[From Craig] Friday our efforts to get the house ready for sale led Merikay and I to confront our Very Old Homemade Wine.
Back in 1977 when we lived in Wisconsin, we sold our first house and bought our second, out in the country (or the cutting edge of suburbia). We found our property was near many kinds of old fruit trees and bushes, and took up the hobby of making homemade fruit wines. In 1977, our first year, we made Apple, Pear, Elderberry, and probably other kinds that we've forgotten.
Most of the first-year stuff was surprisingly drinkable. When our son took it into his head to get confirmed in a religion that had never been in our family before, we threw a party for our and his friends and relatives that featured homemade sausage, homemade bread, and homemade wine. A very homemade party!
The next year we seem to have made Huckleberry wine, although neither Merikay nor I can remember where the fruit came from. Then we moved to Texas where our lot included six persimmon trees. Guess what kind of wine we made those years? Unfortunately we could never overcome the alum mouth-puckering component of the persimmons.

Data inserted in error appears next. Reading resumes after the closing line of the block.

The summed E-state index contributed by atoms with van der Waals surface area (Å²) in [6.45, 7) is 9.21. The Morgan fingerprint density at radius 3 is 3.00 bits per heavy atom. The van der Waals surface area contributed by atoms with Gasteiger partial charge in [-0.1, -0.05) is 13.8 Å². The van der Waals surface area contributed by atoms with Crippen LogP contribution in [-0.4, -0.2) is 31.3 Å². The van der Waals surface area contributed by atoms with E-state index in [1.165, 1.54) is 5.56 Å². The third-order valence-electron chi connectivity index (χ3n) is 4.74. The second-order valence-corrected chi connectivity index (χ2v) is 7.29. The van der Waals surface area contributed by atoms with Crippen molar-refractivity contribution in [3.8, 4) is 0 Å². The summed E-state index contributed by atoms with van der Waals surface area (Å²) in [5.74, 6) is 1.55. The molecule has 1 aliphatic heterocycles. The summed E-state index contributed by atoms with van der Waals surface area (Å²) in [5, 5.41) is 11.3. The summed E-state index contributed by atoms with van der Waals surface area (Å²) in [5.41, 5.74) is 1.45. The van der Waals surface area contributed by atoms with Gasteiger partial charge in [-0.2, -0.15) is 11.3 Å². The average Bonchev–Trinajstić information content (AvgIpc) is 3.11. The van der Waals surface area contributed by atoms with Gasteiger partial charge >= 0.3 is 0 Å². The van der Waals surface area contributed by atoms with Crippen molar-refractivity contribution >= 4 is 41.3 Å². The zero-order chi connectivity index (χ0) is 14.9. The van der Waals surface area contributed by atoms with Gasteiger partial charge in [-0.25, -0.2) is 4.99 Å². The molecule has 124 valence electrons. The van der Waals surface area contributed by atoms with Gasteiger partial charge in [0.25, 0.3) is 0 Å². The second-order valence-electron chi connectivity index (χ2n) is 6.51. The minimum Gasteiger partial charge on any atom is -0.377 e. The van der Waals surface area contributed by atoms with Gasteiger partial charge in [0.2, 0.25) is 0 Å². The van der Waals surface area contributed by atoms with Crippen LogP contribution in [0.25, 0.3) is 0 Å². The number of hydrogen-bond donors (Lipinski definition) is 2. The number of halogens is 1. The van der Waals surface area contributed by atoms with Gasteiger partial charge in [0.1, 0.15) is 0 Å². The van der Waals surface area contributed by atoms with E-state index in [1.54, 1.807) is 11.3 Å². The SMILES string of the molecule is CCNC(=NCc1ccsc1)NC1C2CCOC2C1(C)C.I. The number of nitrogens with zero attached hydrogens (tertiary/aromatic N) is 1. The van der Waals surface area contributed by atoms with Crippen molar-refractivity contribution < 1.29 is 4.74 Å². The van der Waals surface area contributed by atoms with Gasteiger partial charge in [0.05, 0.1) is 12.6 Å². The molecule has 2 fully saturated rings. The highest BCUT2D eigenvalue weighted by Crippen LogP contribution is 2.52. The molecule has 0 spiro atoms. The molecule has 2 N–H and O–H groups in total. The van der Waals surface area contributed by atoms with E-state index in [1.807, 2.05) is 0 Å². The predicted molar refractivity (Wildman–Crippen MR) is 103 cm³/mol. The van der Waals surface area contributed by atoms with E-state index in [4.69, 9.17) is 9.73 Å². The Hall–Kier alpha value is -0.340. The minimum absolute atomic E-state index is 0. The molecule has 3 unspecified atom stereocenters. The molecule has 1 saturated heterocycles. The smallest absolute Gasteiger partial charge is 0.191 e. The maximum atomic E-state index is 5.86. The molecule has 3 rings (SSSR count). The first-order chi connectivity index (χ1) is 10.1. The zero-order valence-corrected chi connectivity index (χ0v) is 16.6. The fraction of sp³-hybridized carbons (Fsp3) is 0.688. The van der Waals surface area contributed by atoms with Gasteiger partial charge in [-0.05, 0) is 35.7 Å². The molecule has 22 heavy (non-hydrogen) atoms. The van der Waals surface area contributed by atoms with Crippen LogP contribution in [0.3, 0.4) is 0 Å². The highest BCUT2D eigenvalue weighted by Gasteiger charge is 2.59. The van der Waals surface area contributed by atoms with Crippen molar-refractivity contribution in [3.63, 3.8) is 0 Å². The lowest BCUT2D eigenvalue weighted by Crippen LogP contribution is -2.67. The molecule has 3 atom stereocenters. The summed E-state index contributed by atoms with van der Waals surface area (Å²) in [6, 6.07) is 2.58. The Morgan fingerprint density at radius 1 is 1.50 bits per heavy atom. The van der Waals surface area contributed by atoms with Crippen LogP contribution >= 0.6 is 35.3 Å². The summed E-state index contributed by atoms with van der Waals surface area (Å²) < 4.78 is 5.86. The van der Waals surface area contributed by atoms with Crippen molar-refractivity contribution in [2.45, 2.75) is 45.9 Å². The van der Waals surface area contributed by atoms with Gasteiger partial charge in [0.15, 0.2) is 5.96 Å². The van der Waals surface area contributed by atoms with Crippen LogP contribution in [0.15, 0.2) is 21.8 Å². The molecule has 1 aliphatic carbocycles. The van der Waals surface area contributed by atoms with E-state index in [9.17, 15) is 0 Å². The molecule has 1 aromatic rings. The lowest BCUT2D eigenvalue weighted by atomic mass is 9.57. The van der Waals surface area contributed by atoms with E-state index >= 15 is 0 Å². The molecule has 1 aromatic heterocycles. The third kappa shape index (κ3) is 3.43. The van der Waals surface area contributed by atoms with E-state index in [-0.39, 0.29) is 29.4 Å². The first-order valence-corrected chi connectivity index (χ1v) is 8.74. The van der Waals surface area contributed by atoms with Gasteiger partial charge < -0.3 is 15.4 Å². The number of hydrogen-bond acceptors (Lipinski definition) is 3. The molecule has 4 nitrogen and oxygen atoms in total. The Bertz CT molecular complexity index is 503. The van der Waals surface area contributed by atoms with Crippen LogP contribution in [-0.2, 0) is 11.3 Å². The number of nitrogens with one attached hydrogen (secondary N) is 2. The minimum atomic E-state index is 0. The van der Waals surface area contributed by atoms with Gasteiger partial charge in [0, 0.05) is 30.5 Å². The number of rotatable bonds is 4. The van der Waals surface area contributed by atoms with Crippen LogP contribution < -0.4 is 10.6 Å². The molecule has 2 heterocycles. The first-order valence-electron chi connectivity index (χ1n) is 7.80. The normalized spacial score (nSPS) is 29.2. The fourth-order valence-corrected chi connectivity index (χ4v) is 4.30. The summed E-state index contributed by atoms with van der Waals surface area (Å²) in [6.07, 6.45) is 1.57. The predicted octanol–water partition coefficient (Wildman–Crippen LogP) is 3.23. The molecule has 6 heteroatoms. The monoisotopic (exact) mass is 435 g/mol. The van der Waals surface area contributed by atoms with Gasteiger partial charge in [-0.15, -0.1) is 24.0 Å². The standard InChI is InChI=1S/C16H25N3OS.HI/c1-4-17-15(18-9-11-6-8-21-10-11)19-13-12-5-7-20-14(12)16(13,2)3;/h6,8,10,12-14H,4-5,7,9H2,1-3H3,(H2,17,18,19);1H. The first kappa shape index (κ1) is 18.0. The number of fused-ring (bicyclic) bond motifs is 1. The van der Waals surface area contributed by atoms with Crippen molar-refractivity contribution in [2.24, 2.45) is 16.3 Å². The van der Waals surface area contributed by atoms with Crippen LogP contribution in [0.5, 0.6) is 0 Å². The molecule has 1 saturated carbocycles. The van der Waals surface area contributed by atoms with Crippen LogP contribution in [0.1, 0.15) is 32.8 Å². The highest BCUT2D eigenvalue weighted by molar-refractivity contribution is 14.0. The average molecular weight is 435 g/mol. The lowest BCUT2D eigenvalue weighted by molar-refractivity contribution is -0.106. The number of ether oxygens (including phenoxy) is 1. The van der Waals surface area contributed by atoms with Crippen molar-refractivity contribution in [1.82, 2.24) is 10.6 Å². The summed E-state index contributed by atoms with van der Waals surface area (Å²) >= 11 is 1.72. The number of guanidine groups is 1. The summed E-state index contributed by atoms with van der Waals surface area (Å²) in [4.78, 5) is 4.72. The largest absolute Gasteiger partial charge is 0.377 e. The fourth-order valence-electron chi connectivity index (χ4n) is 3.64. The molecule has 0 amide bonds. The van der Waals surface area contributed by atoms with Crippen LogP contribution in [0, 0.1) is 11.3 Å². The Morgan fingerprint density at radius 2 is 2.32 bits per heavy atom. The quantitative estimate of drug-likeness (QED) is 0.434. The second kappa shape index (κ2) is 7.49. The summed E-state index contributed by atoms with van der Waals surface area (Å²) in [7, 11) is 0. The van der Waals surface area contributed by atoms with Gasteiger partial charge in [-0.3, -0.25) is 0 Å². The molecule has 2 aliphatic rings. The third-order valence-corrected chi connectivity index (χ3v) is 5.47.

We continued to drink our Wisconsin and Texas wines occasionally, and the remaining ones came along when we moved to California in '83. When we moved into our current home in '88, they were consigned to a wooden cabinet in the closet of our family room, of which one wall is an uphill retaining wall that provided some temperature stability. Occasionally we would try one of the old home-brews and discovered that they were turning to sherry that we didn't care for the taste of. So they have just quietly continued aging in their cabinet for 20+ years.
Until Friday, when my projects came to include painting concrete closet floors. We found that several of the bottles had started to leak, leading to gooey brown deposits in the cabinet. We hauled all the bottles up to the kitchen sink and started to empty them, tasting a few of those that had intact corks and reasonable-looking colors.
All of the persimmon wine, about two dozen bottles from several batches, was still contaminated with the alum taste. The few bottles of apple, pear, and huckleberry didn't prove to be anything we wanted to drink. The elderberry has been gone since about 1980.
Which leads to two related lessons: 1) only good quality red grape wine improves with age, and 2) if you make fruit wine or white grape wine, drink it soon or toss it.
Anyway it was a more interesting day than many of ours lately. And yes, the floor of the closet that the wine had aged in got painted.
Any past home winemakers among our readers?